Macron courts Tesla's Musk and other investors to 'Choose France'


France is poised to win record foreign investment pledges when President Emmanuel Macron receives global business leaders, including Tesla's Elon Musk, on Monday at the annual Choose France summit in Versailles.

For the president, whose popularity has suffered from a widely unpopular proposal to raise the French retirement age, the summit is a chance to justify his pro-business reform drive and shift attention to his promotion of lower carbon industry, such as electric vehicles.

Executives attending the event in Versailles close to Paris have so far made commitments to invest a combined €13 billion ($14 billion), the most since Macron first held the summit in 2018.

Billionaire entrepreneur Elon Musk, the CEO of Tesla, met Macron at his official residence the Elysee Palace. Sat opposite Macron in one of the French president's gilded offices, Musk, clad in a black suit, joked that he had to "sleep in the car" in remarks caught on camera before their meeting.

Over lunch at Versailles later, French Finance Minister Bruno Le Maire will pitch to Musk new tax credits for investments in green technology that Macron made public last week, the finance ministry told Reuters.

France previously tried to convince Musk to build a European gigafactory in the country, but he chose Germany, his only European gigafactory so far.

Asked by BFM TV about possible investments by Musk, Le Maire said only "all investments that are being made today are the result of months or even years of negotiations".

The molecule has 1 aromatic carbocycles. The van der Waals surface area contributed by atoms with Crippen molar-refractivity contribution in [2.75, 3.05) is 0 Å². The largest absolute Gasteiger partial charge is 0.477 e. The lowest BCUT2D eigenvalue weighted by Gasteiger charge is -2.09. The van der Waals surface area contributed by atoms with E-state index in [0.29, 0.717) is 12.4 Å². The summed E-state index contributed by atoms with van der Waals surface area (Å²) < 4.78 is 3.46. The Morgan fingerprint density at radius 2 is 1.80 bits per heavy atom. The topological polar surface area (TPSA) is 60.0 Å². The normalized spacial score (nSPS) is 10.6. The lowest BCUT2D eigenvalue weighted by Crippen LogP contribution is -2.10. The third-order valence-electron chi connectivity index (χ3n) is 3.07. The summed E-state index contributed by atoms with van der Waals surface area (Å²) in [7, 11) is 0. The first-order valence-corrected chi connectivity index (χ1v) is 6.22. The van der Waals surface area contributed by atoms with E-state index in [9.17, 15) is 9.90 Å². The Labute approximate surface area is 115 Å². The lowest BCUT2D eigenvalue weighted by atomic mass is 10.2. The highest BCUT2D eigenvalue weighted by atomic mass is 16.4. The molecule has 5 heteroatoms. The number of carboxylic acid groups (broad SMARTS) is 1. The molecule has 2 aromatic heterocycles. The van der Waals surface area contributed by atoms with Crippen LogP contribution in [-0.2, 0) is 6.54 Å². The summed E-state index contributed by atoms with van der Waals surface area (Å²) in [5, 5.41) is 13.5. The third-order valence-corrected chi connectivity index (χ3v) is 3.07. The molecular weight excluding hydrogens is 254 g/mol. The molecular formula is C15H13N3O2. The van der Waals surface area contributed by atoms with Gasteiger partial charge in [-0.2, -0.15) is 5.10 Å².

Tesla was not immediately available for comment.


Over the last five years, Macron has invited top CEOs to the opulent Versailles Palace to try to secure billions in foreign investments.

For the former investment banker, who cannot stand again in elections due in 2027 after two terms but is looking to his legacy, the summit offers a chance to move on from months of protests and strikes against his plans to raise the retirement age by two years to 64.

He is also competing on a global stage for investment in green technology when the United States has become a magnet following the introduction of its Inflation Reduction Act.

Tesla's plant near Berlin began delivering cars in March 2022 and now produces around 5,000 Model Y vehicles a week, with a maximum capacity of 500,000 cars per year.

But Tesla has said that, while it has begun assembling batteries in Germany, it will focus cell production in the US in light of IRA incentives, making it one of the first firms to declare a strategy shift prompted by the package.

To counter that, Macron said last week France's existing cash incentive of up to €5,000 for buyers of new electric cars would be made conditional on their producers meeting tough low-carbon standards, effectively excluding cars made outside Europe.

France so far expects a total of 28 investment projects from companies ranging from US pharmaceutical group Pfizer to Swedish furniture maker IKEA and investment bank Morgan Stanley. In total, the projects are expected to create 8,000 jobs.

The single biggest investment is a €5.2 billion project from a Taiwanese car battery maker in the northern port city of Dunkirk, which Macron announced on Friday.

It is followed by a €1.5 billion battery components plant also in Dunkirk in a joint venture between Chinese group XTC and French firm Orano.

IKEA has plans to invest €906 million by 2026 while Pfizer has budgeted €500 million to expand in France over the same period followed by British rival GSK with €400 million, Macron's office said.

Morgan Stanley is expected to announce the creation of 200 new banking jobs in Paris.

More from Business